Sentimentrader.com’s public opinion is simple but effective. It shows what percent of the public is bullish. Their data shows that the public was actually more bullish on Gold from 2005-2008 as public opinion spent a fair amount of time in the range of 75% to 90% bulls. In the last 24 months public opinion has yet to surpass 75% bulls.He marshals these points to counter the claim that gold is at the climax of a bubble. He ascribes those claims to what he calls "bubble fatigue," caused by other bubbles over the last ten years popping.
COT data is another way to gauge sentiment. Did you know that open interest is about the same as where it was at the 2008 peak? Gold has climbed nearly 25% yet open interest hasn’t accelerated the way it did in late 2007.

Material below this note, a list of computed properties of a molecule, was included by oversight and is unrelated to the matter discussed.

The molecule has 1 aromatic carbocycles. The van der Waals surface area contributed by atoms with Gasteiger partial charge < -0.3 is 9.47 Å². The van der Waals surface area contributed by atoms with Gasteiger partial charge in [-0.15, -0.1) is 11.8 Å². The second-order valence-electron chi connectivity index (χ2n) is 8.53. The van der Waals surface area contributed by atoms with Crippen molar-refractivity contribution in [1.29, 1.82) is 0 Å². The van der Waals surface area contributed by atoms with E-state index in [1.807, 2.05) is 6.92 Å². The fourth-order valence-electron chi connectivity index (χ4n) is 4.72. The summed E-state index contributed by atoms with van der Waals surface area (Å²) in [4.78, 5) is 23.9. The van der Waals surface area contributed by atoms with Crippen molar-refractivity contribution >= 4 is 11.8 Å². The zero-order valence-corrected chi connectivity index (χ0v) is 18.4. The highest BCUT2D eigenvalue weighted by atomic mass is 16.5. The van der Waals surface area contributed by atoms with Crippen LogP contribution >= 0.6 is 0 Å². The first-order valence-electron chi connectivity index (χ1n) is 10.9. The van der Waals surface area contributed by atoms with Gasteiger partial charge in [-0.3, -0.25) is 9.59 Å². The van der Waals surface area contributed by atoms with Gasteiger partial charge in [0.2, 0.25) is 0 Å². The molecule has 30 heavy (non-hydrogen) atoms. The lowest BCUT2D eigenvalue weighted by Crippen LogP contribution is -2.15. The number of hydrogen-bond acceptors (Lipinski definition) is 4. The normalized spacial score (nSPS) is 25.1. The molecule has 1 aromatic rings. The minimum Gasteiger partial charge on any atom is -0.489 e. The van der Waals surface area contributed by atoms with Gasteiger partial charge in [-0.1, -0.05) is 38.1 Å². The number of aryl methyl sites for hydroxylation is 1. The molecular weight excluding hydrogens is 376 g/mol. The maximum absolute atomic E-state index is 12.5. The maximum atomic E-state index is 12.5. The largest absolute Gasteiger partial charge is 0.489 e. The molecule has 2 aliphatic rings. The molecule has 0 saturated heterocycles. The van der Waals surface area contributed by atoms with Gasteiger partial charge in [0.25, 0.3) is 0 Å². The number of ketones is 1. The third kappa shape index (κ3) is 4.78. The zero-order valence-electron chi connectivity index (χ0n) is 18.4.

Why do we focus so much on sentiment? Sentiment is more important in the precious metals markets as they are emotionally driven. Sentiment helps us predict and measure potential volatility. It helps us gauge short and medium term risk.
Even after 20 months of record gains in the precious metals and related shares, sentiment remains relatively favorable. In fact, it looks better relative to 2006 and 2008. With the collapse of 2008 still fresh in mind, investors are quick to worry and that worry is sustained and enhanced by the sustained advance in the metals and shares.
Friday, June 25, 2010
Despite The Word Spreading About Gold...
...sentiment is less bullish than it was in early 2008. This point, Jordan Roy-Byrne makes by citing two statistics: open interest and bullish sentiment among the general public.